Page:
Visiting New Hampshire during primaries?

I went to a campaign event during the last election cycle. "Went" is somewhat misleading, because my boss invited the candidate to tour my place of employment and give a speech/take questions from the media. The notice sent around the office beforehand made it clear that not showing up would be noticed.

When you see that stuff happening on TV, pretty much all of it is scripted to the last detail. If they take questions from the audience, the people asking are generally vetted first, sometimes even planted by the campaign. If politics learned anything in the past 10 years, its that you don't want a "Joe the Plumber" moment that paints you into a corner.

In my case, my boss had everyone show up on the shop floor, where we stood behind the candidate in the usual tableau. The guy came and pressed the flesh with everyone (note: you're nothing in politics if you don't have enough memory to recall if you shook hands with someone yet -- this guy made certain not to miss anyone) before giving his speech for the assembled media. He took a few softball questions that were on-message, and then he toured the facility. From start to finish, it was clear the whole thing was planned to the last detail. Camera angles, questions, where people would stand, the whole thing. Hollywood couldn't have done a better job.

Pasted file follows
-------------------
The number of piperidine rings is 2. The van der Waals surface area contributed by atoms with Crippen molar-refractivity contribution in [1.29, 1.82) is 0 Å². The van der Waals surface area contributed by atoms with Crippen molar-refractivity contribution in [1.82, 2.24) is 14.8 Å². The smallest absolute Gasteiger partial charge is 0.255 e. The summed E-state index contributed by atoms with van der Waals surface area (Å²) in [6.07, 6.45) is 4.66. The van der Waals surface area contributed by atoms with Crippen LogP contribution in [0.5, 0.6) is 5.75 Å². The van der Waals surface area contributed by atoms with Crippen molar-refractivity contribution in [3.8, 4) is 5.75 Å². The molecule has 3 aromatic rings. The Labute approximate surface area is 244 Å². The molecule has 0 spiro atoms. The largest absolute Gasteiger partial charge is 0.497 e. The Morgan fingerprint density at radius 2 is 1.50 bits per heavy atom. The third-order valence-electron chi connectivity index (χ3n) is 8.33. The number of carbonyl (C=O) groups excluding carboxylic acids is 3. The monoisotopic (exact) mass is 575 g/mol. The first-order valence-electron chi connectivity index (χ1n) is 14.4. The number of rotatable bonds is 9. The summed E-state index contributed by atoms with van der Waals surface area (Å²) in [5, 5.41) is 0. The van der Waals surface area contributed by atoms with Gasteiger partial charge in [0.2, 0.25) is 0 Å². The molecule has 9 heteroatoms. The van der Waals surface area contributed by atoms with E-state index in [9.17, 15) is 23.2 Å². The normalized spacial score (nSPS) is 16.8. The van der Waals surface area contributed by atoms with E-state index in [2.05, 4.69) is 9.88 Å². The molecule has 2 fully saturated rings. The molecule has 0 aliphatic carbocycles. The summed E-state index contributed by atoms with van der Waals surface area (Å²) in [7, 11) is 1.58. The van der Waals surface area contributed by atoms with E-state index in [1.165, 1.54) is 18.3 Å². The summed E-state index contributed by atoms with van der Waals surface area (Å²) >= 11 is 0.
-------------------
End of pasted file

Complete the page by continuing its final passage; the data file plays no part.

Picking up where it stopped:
So come to NH if you want to see the spectacle, but don't expect to have any grand moments. Candidates hate surprises. Probably the best towns will be Manchester and Nashua: they're the biggest towns in the state, and they both have easy access to major highways into Boston and vicinity. There will be the occasional town hall in a surrounding town, but you won't have to drive more than about half an hour. Above Manchester, the population thins out rapidly, so most candidates stick to the lower 1/3 of the state where they get the biggest bang for the buck.

Also know that any republican is going to skip campaigning in Massachusetts -- that state votes very reliably democratic (they've had a veto-proof democratic state congress since the 80s, and even the republican governors they occasionally elect are RINOs (Republicans In Name Only)) so the GOP tends to write that state off early, and even most democratic candidates don't do much there, because why do they need to "shore up" a candidate in a state that's pretty much a sure thing? So if you wanted to visit the Bay State while you're here, go for the museums and the local attractions, not the politics.

/r/newhampshire Thread